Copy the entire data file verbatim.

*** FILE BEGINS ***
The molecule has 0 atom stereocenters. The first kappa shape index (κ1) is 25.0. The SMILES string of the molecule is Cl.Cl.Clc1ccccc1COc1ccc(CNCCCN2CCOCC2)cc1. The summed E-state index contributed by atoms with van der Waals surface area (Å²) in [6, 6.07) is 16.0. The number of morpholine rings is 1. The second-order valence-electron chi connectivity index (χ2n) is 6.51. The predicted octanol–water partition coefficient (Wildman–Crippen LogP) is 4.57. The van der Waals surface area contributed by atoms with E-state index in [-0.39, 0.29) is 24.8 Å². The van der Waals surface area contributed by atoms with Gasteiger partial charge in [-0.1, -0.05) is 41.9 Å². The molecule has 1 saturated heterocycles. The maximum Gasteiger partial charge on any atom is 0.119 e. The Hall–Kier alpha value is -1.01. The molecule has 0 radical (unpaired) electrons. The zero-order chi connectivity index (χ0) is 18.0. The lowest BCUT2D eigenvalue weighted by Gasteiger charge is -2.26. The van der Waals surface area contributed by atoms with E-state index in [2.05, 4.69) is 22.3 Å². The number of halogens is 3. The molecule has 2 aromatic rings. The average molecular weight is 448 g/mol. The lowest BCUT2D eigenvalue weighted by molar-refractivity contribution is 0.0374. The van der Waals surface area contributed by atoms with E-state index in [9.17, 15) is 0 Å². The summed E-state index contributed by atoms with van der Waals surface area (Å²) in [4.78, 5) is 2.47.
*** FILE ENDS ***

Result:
The molecule has 0 atom stereocenters. The first kappa shape index (κ1) is 25.0. The SMILES string of the molecule is Cl.Cl.Clc1ccccc1COc1ccc(CNCCCN2CCOCC2)cc1. The summed E-state index contributed by atoms with van der Waals surface area (Å²) in [6, 6.07) is 16.0. The number of morpholine rings is 1. The second-order valence-electron chi connectivity index (χ2n) is 6.51. The predicted octanol–water partition coefficient (Wildman–Crippen LogP) is 4.57. The van der Waals surface area contributed by atoms with E-state index in [-0.39, 0.29) is 24.8 Å². The van der Waals surface area contributed by atoms with Gasteiger partial charge in [-0.1, -0.05) is 41.9 Å². The molecule has 1 saturated heterocycles. The maximum Gasteiger partial charge on any atom is 0.119 e. The Hall–Kier alpha value is -1.01. The molecule has 0 radical (unpaired) electrons. The zero-order chi connectivity index (χ0) is 18.0. The lowest BCUT2D eigenvalue weighted by Gasteiger charge is -2.26. The van der Waals surface area contributed by atoms with E-state index in [2.05, 4.69) is 22.3 Å². The number of halogens is 3. The molecule has 2 aromatic rings. The average molecular weight is 448 g/mol. The lowest BCUT2D eigenvalue weighted by molar-refractivity contribution is 0.0374. The van der Waals surface area contributed by atoms with E-state index in [9.17, 15) is 0 Å². The summed E-state index contributed by atoms with van der Waals surface area (Å²) in [4.78, 5) is 2.47.